The 250-page report contains charts and charts full of statistics. The report shows that statewide, drivers stopped were 66.4 percent white, 16.3 percent black, 14.2 percent Hispanic and 3.1% other. In Ridgefield, drivers stopped were 79.7 percent white, 5.6 percent black, 11.3 percent Hispanic and 3.4 percent other.

The report singled out four Connecticut communities — Fairfield, Derby, Meriden and Wethersfield — where the statistics on minority traffic stops were judged significant, resulting in a closer examination of policing in those communities.

In an interview with The Press, Chief Kreitz said that one factor in Ridgefield’s percentage of minority stops running above its percentage of minorities in the “estimated driving population” was that a large amount of the department’s enforcement activities take place on Route 7 — a regional highway where the percentage of minority drivers might be higher than in the estimated driving population town roads in general.

Fourth highest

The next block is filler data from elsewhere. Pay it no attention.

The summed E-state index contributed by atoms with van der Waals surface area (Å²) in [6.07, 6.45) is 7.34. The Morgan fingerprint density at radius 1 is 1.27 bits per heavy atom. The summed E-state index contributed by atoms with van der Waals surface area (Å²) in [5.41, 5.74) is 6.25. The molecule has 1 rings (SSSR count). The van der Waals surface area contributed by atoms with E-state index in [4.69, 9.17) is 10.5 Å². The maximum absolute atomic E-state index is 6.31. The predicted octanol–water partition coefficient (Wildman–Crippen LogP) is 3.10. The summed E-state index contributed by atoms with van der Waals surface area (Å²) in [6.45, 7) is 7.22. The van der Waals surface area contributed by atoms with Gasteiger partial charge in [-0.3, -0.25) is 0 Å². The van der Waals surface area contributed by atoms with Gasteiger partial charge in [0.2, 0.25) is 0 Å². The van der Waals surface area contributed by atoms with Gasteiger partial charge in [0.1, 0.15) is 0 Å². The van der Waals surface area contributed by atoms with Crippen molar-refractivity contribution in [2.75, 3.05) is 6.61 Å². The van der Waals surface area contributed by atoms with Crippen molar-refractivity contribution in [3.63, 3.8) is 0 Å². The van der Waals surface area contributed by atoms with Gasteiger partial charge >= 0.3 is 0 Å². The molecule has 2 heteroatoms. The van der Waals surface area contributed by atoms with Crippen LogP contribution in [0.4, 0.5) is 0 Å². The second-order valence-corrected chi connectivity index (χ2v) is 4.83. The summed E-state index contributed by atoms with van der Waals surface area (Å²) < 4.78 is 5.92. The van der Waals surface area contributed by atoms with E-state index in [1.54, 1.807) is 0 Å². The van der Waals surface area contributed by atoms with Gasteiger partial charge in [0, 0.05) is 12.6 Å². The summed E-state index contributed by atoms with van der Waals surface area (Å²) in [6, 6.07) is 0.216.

A variety of race-neutral statistics were also revealed in the numbers-laden report.

Ridgefield had the fourth highest overall rate of traffic stops in 2017, with 6,733 stops and a driving-age population of 18,111 — for a rate of 372 stops per 1,000 residents of driving age. The statewide average was 192 stops per 1,000 residents over 16.

“We are in the top percentage for traffic stops per number of residents which shows our agencies continued commitment to roadway safety,” Chief Kreitz said.

The three towns ahead of Ridgefield for the number of stops, comparative to driving-age population, were: Wilton, with 402 stops per 1,000 residents; New Canaan, at 388; and Westport at 384 stops per 1,000 residents 16 and older.

At the other end of the spectrum were Middlebury with six stops per 1,000 residents, Wolcott with nine, Shelton with 18 and Bridgeport with 21 stops per 1,000 driving age residents.

“The level of and reason for traffic stop enforcement varies greatly across agencies throughout the state for a number of reasons,” the report says. “For example, some enforcement is targeted to prevent accidents in dangerous areas, combat increased criminal activity, or respond to complaints from citizens.